Engagement is a measure of how many people Like, Share or Comment on a post. Facebook puts a higher value on posts that people respond to, so it’s important to be more than just entertaining with your posts. A portion of your posts should tell people what to do, or ask for some type of response. Asking for opinions, or for people to vote on something works well. Fun exercises asking people to come up with a caption for a funny picture, or finish a provocative statement are also effective tactics.
Affinity is the measure of one’s relationship to a brand’s page. The more often a person visits a company’s page, or engages with their content, Facebook is more likely to put a higher value on content from that page, for that particular user. So if you visit the Aflac Duck’s page frequently, you are more likely to have Facebook serve up posts from Aflac’s page on your timeline. Facebook wants to serve you content that you value.
When crafting your content, be careful when using humor. Jokes should come with a warning: “Don’t try this at home because you can hurt our brand.” Not everyone is a natural born comedian. In fact, very few are. Everyone has a different sense of humor, and there are various types of humor. It’s a good idea to stay away from jokes related to sex, politics, religion or race. Also steer away from sharp edged sarcasm and anti-social, or mean spirited humor. Aspire to make your brand mascot delightful, charming, clever and insightful.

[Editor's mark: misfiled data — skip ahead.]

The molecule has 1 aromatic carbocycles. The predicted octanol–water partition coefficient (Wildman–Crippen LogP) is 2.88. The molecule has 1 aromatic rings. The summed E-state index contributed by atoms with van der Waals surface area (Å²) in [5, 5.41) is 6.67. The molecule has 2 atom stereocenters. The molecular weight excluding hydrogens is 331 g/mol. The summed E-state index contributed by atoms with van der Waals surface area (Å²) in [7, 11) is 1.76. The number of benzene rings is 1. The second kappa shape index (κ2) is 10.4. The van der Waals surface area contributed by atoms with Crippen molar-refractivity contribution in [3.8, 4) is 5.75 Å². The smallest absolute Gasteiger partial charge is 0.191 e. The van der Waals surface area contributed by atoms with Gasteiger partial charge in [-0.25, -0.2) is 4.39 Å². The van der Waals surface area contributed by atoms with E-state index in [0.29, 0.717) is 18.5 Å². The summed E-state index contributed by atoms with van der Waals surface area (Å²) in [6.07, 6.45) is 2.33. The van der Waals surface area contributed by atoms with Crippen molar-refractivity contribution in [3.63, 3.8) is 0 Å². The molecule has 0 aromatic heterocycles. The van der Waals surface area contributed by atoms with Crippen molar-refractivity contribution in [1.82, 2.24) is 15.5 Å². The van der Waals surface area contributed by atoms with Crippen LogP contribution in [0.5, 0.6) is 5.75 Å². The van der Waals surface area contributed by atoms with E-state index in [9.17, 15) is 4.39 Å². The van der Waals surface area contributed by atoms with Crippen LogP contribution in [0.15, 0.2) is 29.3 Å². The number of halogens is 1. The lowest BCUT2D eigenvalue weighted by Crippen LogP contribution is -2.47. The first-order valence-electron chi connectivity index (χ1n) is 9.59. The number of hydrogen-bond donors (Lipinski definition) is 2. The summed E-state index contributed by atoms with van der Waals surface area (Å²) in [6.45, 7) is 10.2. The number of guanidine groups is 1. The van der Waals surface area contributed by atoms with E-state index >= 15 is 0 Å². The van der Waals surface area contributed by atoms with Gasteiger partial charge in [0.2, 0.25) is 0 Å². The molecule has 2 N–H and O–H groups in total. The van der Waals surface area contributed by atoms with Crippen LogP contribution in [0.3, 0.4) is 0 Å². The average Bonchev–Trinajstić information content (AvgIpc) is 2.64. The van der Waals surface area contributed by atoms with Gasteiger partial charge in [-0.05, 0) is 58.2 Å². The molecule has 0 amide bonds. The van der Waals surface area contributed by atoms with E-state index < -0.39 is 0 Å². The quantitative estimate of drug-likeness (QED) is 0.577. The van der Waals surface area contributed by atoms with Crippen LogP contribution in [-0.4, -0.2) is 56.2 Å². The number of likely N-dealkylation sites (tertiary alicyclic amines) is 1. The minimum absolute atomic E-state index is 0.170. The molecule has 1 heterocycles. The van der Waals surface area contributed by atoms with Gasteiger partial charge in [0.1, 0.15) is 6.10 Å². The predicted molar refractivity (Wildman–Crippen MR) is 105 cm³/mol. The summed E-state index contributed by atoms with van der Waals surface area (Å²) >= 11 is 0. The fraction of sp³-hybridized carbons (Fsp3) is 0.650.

You can search the Internet for humorous content, but make sure the joke, or quote, is not copyrighted, and if it is attributed to someone, be sure to provide a credit. Likewise, make sure the humor fits the personality profile of your brand mascot. line. Be prepared to invest considerable time. Ideally, you should post at least once a day. Over the course of a year, coming up with 365 “share-worthy” posts can consume a lot of time. It’s easy to get out of the starting block quickly, but the vast majority of marketers don’t stick with it, and their Facebook pages go stale and lose their appeal – and their followers.
If you are looking for a quick and easy way to get all this done, there are companies that provide bundled services that include automated Facebook postings, combined with a library of engaging content, and can even provide the brand mascot. These are typically a monthly subscription service that posts humorous, and engaging, content on your Facebook for you. Posts are automatically delivered at optimal times to maximize impact. Each post features your brand mascot, logo, contact info, plus content that is carefully crafted to engage followers. Each time your post is Shared, Liked or Commented upon, your brand goes along for the viral ride.
One last word. Remember that that Facebook is a “social” media, not a “sell me” media, therefore people use it primarily for the three F’s: friends, family and fun. Use a brand mascot to serve the fun, so next time you post a promotion, your message is seen by an army of engaged followers that are more likely to convert into customers.
Learn how Fun Feed can help you build a strong Facebook fan following by visiting www.danielwebbuilders.com. This subscription service posts engaging content on your Facebook page featuring your logo, contact info, your brand mascot, and content that is carefully crafted to get people to engage, or respond. Each time your post is Liked, Shared or Commented on, your brand goes for the viral ride. Posts are made every day, 365 days a year. You don’t have to lift a finger. Next time you post a promotion, it will be seen by an army of engaged followers who are more likely to convert into customers.